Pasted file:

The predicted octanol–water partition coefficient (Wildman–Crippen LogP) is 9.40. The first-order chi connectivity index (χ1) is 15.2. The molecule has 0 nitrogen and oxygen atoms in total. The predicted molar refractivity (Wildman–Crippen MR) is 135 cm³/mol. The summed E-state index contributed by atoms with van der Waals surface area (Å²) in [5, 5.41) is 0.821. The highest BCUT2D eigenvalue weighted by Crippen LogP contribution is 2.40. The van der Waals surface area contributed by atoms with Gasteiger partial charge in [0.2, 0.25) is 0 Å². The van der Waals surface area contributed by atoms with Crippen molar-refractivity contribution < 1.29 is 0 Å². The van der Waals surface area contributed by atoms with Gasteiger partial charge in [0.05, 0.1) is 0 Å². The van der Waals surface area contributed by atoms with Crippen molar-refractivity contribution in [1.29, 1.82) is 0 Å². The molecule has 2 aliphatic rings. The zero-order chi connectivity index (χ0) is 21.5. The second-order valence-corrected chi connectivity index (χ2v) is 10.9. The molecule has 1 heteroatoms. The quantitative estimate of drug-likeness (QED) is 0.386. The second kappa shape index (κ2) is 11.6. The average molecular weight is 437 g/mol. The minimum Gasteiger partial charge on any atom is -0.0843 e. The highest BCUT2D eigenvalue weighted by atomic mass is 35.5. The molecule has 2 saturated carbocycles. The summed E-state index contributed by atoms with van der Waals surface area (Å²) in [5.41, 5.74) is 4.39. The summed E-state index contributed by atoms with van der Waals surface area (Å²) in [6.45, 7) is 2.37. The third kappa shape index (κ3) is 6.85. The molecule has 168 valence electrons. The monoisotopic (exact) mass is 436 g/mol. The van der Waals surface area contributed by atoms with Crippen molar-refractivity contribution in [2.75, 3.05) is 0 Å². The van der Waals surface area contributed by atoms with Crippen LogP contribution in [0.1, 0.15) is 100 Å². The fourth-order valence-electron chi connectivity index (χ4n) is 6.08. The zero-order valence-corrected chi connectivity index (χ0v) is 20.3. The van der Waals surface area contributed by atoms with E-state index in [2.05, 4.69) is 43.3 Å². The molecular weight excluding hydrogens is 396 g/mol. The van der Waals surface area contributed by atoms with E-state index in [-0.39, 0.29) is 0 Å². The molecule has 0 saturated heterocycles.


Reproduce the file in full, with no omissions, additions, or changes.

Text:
The predicted octanol–water partition coefficient (Wildman–Crippen LogP) is 9.40. The first-order chi connectivity index (χ1) is 15.2. The molecule has 0 nitrogen and oxygen atoms in total. The predicted molar refractivity (Wildman–Crippen MR) is 135 cm³/mol. The summed E-state index contributed by atoms with van der Waals surface area (Å²) in [5, 5.41) is 0.821. The highest BCUT2D eigenvalue weighted by Crippen LogP contribution is 2.40. The van der Waals surface area contributed by atoms with Gasteiger partial charge in [0.2, 0.25) is 0 Å². The van der Waals surface area contributed by atoms with Crippen molar-refractivity contribution < 1.29 is 0 Å². The van der Waals surface area contributed by atoms with Gasteiger partial charge in [0.05, 0.1) is 0 Å². The van der Waals surface area contributed by atoms with Crippen molar-refractivity contribution in [1.29, 1.82) is 0 Å². The molecule has 2 aliphatic rings. The zero-order chi connectivity index (χ0) is 21.5. The second-order valence-corrected chi connectivity index (χ2v) is 10.9. The molecule has 1 heteroatoms. The quantitative estimate of drug-likeness (QED) is 0.386. The second kappa shape index (κ2) is 11.6. The average molecular weight is 437 g/mol. The minimum Gasteiger partial charge on any atom is -0.0843 e. The highest BCUT2D eigenvalue weighted by atomic mass is 35.5. The molecule has 2 saturated carbocycles. The summed E-state index contributed by atoms with van der Waals surface area (Å²) in [5.41, 5.74) is 4.39. The summed E-state index contributed by atoms with van der Waals surface area (Å²) in [6.45, 7) is 2.37. The third kappa shape index (κ3) is 6.85. The molecule has 168 valence electrons. The monoisotopic (exact) mass is 436 g/mol. The van der Waals surface area contributed by atoms with Crippen molar-refractivity contribution in [2.75, 3.05) is 0 Å². The van der Waals surface area contributed by atoms with Crippen LogP contribution in [0.1, 0.15) is 100 Å². The fourth-order valence-electron chi connectivity index (χ4n) is 6.08. The zero-order valence-corrected chi connectivity index (χ0v) is 20.3. The van der Waals surface area contributed by atoms with E-state index in [2.05, 4.69) is 43.3 Å². The molecular weight excluding hydrogens is 396 g/mol. The van der Waals surface area contributed by atoms with E-state index in [-0.39, 0.29) is 0 Å². The molecule has 0 saturated heterocycles.